2014/17: Romsey (Victoria) – E.coli

Reticulation system, 28 August 2014 (Romsey)

Issue – Routine sampling at the tank resulted in detection of 4org/100mL of E.coli in the presence of good chlorine residuals throughout the reticulation system.

Actions – There were no issues observed on SCADA for the treatment plant during this incident. Flushing of the main at the affected sentinel sampling site was performed, and resampling was conducted for three consecutive days with all results clear of E.coli. A root cause was not able to be established.

Romsey Tank A, 26 October 2014 (Romsey)

Issue – Routine sampling at the tank resulted in detection of 9org/100mL of E.coli in the presence of 0.65mg/L monochloramine and 0.88mg/L total chlorine. Actions – The tank was isolated from supply and resampled on three consecutive days to confirm clean samples prior

to return to supply. The chloramination contact time was examined and found to be adequate for disinfection purposes. The tank integrity was assessed and some ingress was detected after a recent wet weather event.

The root cause was suspected to be either an issue with the integrity of the sample collected (false-positive) or minor ingress of rainwater through the roof. Works to improve tank roof integrity – following the trial of new technology discussed earlier – is planned to commence across tanks in 2015/16.

E.coli detection at Romsey Water Filtration Plant Tank B, 10 April 2017 (Romsey)

Issue – During storm activity on 8 April 2017, Tank B at the Romsey Water Filtration Plant (picture below) experienced a small volume of rainwater intrusion. This resulted in a low-level E.coli detection (1 org/100ml), in the routine sample taken on 10 April 2017. There were no E.coli detections in the downstream network on the day of reporting, indicating the chloramine residual was efficiently protecting the network and the contamination was isolated to the tank.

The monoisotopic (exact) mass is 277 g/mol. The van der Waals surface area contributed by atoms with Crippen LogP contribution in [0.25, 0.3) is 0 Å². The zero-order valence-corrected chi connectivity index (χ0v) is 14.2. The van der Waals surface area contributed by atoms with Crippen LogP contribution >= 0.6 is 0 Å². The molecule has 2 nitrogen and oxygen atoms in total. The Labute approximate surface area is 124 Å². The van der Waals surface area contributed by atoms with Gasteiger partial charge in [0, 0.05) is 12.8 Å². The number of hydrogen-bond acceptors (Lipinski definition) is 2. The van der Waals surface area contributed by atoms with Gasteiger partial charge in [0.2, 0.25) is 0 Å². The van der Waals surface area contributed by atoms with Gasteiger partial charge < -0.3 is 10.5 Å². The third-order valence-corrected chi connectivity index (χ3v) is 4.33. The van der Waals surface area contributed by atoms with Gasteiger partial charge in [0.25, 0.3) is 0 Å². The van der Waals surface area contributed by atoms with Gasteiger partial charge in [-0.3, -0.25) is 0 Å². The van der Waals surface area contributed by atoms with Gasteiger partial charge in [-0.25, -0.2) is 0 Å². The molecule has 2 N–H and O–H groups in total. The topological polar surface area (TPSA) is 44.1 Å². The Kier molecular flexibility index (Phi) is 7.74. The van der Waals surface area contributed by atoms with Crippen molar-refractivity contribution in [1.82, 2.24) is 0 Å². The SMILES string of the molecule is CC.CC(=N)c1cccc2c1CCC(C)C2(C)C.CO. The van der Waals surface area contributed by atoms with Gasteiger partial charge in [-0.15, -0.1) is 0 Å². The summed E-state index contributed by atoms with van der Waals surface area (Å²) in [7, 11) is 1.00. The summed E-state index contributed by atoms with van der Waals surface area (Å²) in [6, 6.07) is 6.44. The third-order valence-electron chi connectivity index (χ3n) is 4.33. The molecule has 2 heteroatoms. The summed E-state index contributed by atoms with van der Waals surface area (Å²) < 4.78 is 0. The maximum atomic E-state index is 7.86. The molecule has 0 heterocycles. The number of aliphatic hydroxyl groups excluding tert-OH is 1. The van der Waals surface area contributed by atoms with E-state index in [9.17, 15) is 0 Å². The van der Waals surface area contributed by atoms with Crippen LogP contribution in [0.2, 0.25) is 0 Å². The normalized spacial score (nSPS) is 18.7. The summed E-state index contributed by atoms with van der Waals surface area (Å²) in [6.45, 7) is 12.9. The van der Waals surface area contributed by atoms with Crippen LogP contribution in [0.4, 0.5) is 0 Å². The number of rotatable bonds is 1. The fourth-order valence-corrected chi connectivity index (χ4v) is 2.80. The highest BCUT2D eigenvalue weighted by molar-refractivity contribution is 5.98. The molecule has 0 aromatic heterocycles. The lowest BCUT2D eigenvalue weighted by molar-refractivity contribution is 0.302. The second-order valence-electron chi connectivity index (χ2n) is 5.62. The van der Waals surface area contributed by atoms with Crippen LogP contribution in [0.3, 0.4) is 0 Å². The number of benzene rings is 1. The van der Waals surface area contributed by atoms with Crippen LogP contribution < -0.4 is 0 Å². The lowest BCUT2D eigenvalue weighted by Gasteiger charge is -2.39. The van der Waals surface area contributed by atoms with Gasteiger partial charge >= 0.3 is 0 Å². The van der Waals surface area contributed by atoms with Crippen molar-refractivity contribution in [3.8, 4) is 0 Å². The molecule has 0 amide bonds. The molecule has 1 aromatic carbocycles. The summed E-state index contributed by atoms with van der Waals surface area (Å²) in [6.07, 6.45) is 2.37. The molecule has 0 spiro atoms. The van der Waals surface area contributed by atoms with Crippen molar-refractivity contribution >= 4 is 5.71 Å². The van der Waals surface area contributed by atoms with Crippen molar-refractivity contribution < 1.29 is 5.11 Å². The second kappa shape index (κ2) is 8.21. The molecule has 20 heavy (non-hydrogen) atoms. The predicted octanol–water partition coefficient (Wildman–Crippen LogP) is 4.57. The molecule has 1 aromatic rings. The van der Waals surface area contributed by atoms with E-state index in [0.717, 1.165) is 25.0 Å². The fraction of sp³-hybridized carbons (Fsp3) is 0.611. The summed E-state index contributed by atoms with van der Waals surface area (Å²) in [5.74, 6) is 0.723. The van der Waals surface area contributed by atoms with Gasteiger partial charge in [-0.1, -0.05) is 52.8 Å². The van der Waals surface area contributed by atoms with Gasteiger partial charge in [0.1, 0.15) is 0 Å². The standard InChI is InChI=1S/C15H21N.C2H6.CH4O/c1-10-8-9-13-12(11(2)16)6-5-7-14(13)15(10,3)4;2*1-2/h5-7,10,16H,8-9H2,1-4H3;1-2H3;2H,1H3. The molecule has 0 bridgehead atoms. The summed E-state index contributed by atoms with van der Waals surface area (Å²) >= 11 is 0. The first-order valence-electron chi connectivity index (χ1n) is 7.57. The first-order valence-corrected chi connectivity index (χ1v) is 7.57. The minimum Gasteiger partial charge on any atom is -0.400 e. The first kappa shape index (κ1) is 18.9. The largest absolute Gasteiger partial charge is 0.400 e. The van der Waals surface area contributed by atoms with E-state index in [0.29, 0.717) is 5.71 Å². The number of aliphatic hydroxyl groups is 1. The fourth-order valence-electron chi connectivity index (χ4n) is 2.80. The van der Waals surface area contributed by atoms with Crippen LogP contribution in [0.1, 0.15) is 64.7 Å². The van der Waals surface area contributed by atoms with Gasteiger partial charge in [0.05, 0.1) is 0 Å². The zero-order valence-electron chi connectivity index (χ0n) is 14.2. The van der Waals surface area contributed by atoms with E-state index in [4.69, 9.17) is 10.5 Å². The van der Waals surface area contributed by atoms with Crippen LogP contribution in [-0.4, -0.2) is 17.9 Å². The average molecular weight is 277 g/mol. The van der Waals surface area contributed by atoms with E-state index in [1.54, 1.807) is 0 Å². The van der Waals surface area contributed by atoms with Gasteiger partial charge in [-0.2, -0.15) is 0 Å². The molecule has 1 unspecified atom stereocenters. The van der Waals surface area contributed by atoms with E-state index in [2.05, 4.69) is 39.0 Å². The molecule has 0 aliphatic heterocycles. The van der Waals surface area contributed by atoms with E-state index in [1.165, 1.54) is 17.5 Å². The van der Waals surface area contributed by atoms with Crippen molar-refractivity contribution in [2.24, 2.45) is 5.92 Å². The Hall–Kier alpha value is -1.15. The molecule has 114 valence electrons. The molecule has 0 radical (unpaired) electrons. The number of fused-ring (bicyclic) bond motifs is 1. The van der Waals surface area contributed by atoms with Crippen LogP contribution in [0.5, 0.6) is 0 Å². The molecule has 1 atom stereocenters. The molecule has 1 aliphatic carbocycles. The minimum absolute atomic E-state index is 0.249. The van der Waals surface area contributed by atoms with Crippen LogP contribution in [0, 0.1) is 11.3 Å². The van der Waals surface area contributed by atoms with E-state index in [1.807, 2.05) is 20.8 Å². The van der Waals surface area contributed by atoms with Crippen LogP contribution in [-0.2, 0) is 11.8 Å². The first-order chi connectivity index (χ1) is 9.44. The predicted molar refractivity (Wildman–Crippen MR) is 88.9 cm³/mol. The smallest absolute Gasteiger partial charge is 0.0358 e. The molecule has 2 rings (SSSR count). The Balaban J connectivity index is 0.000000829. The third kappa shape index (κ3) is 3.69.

Resampling was undertaken on the day of detection to verify the result and there was no E.coli detected in the tank or the downstream network. DHHS was notified on the day of the detection in accordance with the requirements of Section 18.

Actions – After resampling on the day of detection, some minor repairs were made to the tank roof and hatch as a result of storm damage and where rain water intrusion had occurred.

Outcome – The tank was reviewed as part of the Drinking Water Tank Integrity Program with appropriate work scheduled for 2017/18 based on priority. The tank is audited yearly as part of the HACCP system.

“Coliforms are Gram-negative, non-spore-forming, rod-shaped bacteria that are capable of aerobic and facultative anaerobic growth in the presence of bile salts or other surface active agents with similar growth-inhibiting properties. They are found in large numbers in the faeces of humans and other warm-blooded animals, but many species also occur in the environment.

Thermotolerant coliforms are a sub-group of coliforms that are able to grow at 44.5 ± 0.2°C. E. coli is the most common thermotolerant coliform present in faeces and is regarded as the most specific indicator of recent faecal contamination because generally it is not capable of growth in the environment. In contrast, some other thermotolerant coliforms (including strains of Klebsiella, Citrobacter and Enterobacter) are able to grow in the environment and their presence is not necessarily related to faecal contamination. While tests for thermotolerant coliforms can be simpler than for E. coli, E. coli is considered a superior indicator for detecting faecal contamination…” ADWG 2011